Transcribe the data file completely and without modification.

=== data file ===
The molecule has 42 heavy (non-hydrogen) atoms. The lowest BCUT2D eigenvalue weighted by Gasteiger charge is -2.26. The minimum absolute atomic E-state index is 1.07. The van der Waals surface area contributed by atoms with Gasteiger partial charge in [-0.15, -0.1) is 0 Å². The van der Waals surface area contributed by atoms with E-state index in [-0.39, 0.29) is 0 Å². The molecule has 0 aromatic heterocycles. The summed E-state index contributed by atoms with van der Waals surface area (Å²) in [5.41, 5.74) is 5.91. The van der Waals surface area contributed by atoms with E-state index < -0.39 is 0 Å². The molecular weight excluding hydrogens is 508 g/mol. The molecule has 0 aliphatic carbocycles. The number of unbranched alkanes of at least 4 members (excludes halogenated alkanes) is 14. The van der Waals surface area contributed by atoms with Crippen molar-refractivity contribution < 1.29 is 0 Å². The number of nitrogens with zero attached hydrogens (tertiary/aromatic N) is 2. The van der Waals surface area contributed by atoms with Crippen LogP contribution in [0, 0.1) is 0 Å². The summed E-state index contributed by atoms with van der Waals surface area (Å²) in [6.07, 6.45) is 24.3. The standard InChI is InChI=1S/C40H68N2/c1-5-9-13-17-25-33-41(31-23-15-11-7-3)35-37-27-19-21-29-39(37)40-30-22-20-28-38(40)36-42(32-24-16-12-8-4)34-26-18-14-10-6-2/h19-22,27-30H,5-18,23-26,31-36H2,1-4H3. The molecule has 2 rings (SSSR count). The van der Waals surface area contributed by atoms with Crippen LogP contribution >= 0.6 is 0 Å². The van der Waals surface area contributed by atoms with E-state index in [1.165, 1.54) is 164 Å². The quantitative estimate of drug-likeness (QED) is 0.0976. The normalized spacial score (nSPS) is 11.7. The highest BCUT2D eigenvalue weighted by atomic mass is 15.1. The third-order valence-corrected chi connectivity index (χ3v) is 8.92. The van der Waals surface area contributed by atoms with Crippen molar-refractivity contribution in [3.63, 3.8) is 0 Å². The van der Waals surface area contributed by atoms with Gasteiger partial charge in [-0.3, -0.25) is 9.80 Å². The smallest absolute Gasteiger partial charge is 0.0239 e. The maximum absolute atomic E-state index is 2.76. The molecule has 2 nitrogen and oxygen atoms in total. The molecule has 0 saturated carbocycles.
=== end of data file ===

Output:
The molecule has 42 heavy (non-hydrogen) atoms. The lowest BCUT2D eigenvalue weighted by Gasteiger charge is -2.26. The minimum absolute atomic E-state index is 1.07. The van der Waals surface area contributed by atoms with Gasteiger partial charge in [-0.15, -0.1) is 0 Å². The van der Waals surface area contributed by atoms with E-state index in [-0.39, 0.29) is 0 Å². The molecule has 0 aromatic heterocycles. The summed E-state index contributed by atoms with van der Waals surface area (Å²) in [5.41, 5.74) is 5.91. The van der Waals surface area contributed by atoms with E-state index < -0.39 is 0 Å². The molecular weight excluding hydrogens is 508 g/mol. The molecule has 0 aliphatic carbocycles. The number of unbranched alkanes of at least 4 members (excludes halogenated alkanes) is 14. The van der Waals surface area contributed by atoms with Crippen molar-refractivity contribution < 1.29 is 0 Å². The number of nitrogens with zero attached hydrogens (tertiary/aromatic N) is 2. The van der Waals surface area contributed by atoms with Crippen LogP contribution in [0, 0.1) is 0 Å². The summed E-state index contributed by atoms with van der Waals surface area (Å²) in [6.07, 6.45) is 24.3. The standard InChI is InChI=1S/C40H68N2/c1-5-9-13-17-25-33-41(31-23-15-11-7-3)35-37-27-19-21-29-39(37)40-30-22-20-28-38(40)36-42(32-24-16-12-8-4)34-26-18-14-10-6-2/h19-22,27-30H,5-18,23-26,31-36H2,1-4H3. The molecule has 2 rings (SSSR count). The van der Waals surface area contributed by atoms with Crippen LogP contribution >= 0.6 is 0 Å². The van der Waals surface area contributed by atoms with E-state index in [1.165, 1.54) is 164 Å². The quantitative estimate of drug-likeness (QED) is 0.0976. The normalized spacial score (nSPS) is 11.7. The highest BCUT2D eigenvalue weighted by atomic mass is 15.1. The third-order valence-corrected chi connectivity index (χ3v) is 8.92. The van der Waals surface area contributed by atoms with Crippen molar-refractivity contribution in [3.63, 3.8) is 0 Å². The van der Waals surface area contributed by atoms with Gasteiger partial charge in [-0.3, -0.25) is 9.80 Å². The smallest absolute Gasteiger partial charge is 0.0239 e. The maximum absolute atomic E-state index is 2.76. The molecule has 2 nitrogen and oxygen atoms in total. The molecule has 0 saturated carbocycles.